Rob Bergen (left) and Nathan Thomas take a moment’s pause during their work doing mop up on the Elephant Hill fire. The two are on their sixth deployment this summer, their second on the Elephant Hill fire. They carry Pulaski axes, a special tool used for wildfire fighting. Tara Sprickerhoff photo.

Mop up work being done on the Elephant Hill fire

Crews work at putting out hotspots

With the Elephant Hill fire at 100 per cent containment and that ever-desired “under control” status as of Sept. 27, there are still firefighters on the lines working to do the final cleanup on the fire.

The 100 Mile Free Press joined a tour to the front of the fire lines with other local media to see what firefighters are working on in what is hopefully the ending stages of the fire.

Nathan Thomas is a rookie firefighter with the Princeton Sierras unit crew. The crews are normally staffed at 20 people, although since the end of summer the group has been working with only nine.

The crew is on their sixth deployment of the year, having started on the fire near Princeton working 26 hour shifts to keep it from entering the town.

They’re now on their second deployment to the Elephant Hill fire, and are in the black every day cleaning up after the fire.

“We start off with a map that has been scanned by a drone or helicopter and we have certain spots on the map that we have to go about hitting and get to the spot,” says Thomas.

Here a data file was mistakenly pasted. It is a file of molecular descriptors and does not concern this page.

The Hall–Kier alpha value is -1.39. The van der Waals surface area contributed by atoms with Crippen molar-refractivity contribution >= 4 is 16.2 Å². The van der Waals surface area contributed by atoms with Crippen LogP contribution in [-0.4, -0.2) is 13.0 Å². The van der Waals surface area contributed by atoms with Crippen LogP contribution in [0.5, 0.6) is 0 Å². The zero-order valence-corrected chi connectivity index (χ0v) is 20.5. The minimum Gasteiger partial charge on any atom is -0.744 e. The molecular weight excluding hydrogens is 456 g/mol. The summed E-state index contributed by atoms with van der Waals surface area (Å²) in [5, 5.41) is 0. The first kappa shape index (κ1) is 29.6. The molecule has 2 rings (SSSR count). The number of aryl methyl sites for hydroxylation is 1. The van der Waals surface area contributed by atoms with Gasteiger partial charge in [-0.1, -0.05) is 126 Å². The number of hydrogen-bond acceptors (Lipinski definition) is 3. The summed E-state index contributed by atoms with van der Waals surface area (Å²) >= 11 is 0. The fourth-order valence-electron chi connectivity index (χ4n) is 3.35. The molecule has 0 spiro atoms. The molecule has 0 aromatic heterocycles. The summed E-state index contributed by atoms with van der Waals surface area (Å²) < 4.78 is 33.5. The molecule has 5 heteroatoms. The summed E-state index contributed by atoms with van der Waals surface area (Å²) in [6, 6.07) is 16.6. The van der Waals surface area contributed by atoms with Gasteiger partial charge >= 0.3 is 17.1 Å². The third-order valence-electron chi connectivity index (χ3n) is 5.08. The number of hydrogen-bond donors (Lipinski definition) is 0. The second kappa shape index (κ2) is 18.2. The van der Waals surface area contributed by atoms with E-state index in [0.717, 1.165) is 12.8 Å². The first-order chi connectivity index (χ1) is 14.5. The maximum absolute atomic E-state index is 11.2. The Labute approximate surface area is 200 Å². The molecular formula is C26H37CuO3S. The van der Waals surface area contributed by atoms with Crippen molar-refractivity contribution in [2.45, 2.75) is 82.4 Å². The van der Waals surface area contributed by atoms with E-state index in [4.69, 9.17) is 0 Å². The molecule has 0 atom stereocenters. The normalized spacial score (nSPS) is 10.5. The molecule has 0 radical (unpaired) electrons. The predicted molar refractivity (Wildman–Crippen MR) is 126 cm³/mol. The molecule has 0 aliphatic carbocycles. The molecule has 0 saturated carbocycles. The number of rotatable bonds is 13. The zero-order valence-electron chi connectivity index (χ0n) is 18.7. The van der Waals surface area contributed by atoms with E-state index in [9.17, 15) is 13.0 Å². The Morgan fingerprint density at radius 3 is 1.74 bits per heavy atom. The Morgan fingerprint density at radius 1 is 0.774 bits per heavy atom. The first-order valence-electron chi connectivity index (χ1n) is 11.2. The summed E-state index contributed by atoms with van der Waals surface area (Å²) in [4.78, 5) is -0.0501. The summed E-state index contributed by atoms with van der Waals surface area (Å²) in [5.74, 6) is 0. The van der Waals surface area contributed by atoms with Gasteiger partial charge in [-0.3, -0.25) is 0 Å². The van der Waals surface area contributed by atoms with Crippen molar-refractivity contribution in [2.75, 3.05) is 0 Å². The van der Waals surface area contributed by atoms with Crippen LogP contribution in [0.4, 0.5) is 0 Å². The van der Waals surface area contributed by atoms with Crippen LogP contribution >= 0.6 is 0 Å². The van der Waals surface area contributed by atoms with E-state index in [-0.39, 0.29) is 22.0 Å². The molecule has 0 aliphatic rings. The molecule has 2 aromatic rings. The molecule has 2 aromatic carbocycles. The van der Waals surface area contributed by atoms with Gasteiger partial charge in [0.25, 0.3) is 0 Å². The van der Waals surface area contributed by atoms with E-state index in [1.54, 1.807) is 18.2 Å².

Once there, depending on if they have water or not, crew members can either use water to douse the heat or “dry mop” it.

“Dry mopping is we take the hot stuff and put it with the cold dirt, using things like digging [with] your hand tool and make sure it’s out.”

The crews are given an objective, they’re asked to put out hot spots within a certain distance from the fire perimeter. On Sept. 22, that objective was 100 feet.

“Whatever they ask for, you just try to smash it and get it done,” says Thomas.

The crews were noticeably covered in dirt from their work.

“What you want to do is you want to prevent it from spreading,” says Thomas, picking up an axe with a flattened shovel on one side, known as a Pulaski.

“Say you have a log that is down on the ground and you want to cut it you use it as an axe and then what you do is you just dig down around where the hot spot is you just get down to the mineral soil and try to prevent that fire from spreading any further and then you try to get it out with cold dirt,” he says.

Depending on whether the hot spot is on fire or simply smouldering, Thomas says it can take anywhere from a couple hours to an entire day to put out one spot.

“Can’t really put a thumb on it. You just got to put it out and make sure it doesn’t spread,” he says.

While Thomas says they are well equipped and well trained to stay safe, they do travel in groups while in the woods.

Otherwise, in the experience he’s gained alone, he says it was a good season to work as a rookie.

“I’m surrounded by some really experienced guys with seven to ten years under their belt. In that environment it’s just massive for someone in their first year, so we’re just trying to do our best for the community.”


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